With services and prices rising more than ever before — or at least in the last 40 years, requesting a wage increase seems reasonable. However, there have been arguments against this as they fear the wage increase will fuel inflation. This is what the “wage-price” spiral phenomenon explains.
This phenomenon suggests that high consumer prices prompt high nominal wage demand. When corporations give in to this demand, they increase production output prices to protect their profits. As prices rise parallel to the employees’ salaries, their purchasing power hardly changes. They will make another request, unconsciously continuing the cycle. The real wage hardly changes because of the continuous loop.
This may explain why wages don’t seem to keep up with inflation. Other than this phenomenon, firms are also concerned about profit margins and whether inflation stays. If inflation continues to fall, companies possibly cannot roll the salary increases back.
However, this “wage-price spiral” concern should no longer be in the picture. The current economy may have been experiencing the highest inflation ever since the 1980s, but it remains unique.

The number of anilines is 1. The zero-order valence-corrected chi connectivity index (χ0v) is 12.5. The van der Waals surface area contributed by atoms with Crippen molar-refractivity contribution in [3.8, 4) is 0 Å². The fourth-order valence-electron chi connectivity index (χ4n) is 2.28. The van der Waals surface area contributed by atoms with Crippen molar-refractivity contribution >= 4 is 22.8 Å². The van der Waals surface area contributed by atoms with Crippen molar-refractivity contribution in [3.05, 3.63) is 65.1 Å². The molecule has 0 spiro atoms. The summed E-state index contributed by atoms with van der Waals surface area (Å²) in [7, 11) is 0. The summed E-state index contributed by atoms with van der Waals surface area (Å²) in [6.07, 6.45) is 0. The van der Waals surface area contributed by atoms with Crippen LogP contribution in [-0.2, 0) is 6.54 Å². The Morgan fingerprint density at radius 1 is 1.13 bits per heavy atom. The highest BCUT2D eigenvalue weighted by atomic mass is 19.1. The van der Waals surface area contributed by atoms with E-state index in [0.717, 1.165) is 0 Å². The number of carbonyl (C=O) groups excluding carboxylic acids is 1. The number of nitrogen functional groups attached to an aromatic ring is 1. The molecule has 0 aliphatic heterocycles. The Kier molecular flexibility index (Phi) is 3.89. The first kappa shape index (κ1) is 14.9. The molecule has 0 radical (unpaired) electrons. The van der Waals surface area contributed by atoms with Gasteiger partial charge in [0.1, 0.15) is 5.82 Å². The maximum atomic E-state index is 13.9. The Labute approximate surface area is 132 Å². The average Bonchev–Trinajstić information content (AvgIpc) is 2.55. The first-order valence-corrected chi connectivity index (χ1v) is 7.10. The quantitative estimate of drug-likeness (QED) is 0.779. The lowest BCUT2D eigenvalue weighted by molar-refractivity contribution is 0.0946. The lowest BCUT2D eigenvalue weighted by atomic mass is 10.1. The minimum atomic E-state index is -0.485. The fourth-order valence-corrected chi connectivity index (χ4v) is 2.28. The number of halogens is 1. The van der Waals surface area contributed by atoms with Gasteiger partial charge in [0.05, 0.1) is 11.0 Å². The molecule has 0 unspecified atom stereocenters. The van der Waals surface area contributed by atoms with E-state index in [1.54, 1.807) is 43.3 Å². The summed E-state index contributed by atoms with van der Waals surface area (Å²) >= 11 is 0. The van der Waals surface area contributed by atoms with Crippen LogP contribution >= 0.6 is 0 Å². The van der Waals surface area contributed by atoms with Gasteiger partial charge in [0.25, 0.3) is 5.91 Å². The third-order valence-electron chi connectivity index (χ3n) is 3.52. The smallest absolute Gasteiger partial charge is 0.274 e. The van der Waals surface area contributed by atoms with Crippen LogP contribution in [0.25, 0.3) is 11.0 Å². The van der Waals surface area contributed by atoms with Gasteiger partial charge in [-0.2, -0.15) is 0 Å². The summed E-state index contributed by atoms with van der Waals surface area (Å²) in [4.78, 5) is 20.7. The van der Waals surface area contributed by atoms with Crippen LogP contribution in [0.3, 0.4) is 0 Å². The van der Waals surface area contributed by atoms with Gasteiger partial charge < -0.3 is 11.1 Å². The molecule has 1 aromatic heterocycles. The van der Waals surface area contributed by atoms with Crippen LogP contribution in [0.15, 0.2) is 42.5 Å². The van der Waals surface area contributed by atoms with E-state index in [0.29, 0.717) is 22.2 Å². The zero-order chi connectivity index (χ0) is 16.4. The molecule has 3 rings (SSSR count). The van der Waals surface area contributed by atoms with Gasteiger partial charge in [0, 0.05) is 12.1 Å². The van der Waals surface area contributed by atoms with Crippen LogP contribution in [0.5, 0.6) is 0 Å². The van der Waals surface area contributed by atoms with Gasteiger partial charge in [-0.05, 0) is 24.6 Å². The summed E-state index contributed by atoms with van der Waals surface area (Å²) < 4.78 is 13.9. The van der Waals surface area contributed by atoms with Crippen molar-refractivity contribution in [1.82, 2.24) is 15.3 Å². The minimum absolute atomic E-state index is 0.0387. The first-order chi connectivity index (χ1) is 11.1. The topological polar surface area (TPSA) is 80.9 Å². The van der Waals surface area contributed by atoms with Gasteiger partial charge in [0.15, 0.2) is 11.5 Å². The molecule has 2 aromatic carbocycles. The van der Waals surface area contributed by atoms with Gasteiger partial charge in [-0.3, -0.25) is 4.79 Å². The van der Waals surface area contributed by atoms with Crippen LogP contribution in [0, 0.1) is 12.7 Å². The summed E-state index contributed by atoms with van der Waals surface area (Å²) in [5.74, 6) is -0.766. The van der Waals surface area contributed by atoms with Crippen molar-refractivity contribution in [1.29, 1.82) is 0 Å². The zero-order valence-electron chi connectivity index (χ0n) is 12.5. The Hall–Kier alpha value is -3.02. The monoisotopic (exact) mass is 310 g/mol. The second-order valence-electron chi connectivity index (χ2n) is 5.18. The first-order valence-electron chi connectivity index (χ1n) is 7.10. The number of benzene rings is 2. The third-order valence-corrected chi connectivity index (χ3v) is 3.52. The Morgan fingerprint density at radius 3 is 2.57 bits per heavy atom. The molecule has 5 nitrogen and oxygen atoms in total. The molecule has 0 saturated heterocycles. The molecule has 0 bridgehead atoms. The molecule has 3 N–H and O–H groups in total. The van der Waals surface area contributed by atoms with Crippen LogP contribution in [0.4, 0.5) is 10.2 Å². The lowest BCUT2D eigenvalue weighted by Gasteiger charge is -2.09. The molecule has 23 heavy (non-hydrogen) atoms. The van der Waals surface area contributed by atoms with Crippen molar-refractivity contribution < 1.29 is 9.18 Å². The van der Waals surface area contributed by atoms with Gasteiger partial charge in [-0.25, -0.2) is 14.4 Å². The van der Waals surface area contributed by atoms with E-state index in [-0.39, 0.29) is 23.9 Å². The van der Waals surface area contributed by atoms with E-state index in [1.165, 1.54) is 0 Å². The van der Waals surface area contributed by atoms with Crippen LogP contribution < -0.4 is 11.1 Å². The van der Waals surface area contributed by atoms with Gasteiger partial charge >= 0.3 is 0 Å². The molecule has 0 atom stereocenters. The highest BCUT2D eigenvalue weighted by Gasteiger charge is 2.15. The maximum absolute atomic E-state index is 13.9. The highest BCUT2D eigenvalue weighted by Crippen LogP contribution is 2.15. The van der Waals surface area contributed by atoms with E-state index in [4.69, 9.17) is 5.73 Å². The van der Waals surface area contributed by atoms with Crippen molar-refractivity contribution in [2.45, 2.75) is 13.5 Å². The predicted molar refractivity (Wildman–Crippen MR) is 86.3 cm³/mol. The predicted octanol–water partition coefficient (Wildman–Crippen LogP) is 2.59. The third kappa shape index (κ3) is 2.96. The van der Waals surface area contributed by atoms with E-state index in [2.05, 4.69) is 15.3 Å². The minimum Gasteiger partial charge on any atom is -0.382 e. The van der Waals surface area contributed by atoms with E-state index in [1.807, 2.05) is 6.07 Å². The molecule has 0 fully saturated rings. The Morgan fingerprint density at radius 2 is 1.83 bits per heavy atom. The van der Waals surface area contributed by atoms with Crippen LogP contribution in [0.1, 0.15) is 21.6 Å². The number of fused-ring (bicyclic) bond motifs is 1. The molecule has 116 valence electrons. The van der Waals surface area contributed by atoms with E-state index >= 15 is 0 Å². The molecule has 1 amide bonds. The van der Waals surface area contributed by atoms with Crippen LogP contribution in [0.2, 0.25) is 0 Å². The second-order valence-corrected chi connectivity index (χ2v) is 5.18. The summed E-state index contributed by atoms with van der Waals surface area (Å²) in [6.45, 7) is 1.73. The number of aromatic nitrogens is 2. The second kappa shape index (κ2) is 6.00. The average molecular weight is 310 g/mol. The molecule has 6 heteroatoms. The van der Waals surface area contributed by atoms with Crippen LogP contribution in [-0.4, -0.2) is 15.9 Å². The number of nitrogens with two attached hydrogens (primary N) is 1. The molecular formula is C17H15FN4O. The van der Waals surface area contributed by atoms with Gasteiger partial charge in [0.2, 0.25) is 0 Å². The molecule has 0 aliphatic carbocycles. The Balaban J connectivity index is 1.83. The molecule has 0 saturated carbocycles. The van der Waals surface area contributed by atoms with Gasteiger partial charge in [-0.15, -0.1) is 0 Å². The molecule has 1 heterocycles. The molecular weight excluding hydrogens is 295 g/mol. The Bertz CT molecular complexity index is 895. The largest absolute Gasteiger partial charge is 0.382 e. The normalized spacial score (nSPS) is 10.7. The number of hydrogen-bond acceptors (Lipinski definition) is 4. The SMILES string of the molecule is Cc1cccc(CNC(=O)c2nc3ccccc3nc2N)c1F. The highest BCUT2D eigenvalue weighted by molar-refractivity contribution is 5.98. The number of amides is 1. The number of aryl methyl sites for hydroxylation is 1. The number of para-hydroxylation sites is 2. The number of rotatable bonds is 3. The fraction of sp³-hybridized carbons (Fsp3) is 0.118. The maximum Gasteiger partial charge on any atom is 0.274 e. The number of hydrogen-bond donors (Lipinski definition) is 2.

This year, American employees have received an average of 4% increase in salary. They are technically earning more dollars than when the pandemic hadn’t started yet. Still, this does not match the inflation. However, this debunks the “wage-spiral” myth, which claims to worsen inflation.
Also, Mary Daly, president of the Federal Reserve Bank of San Francisco, claimed that the “wage-price” spiral is indeed a myth, and she does not see this vicious cycle happening soon. Even FED Chair Powell recognized that the increase in nominal wage has little to do with the high consumer prices and inflation.
The more accurate phenomenon maybe is that the nominal wages will likely increase, given the companies debunk “wage-spiral,” as the inflation continues to fall. The recent CPI this November compared to October supports this, along with other studies.
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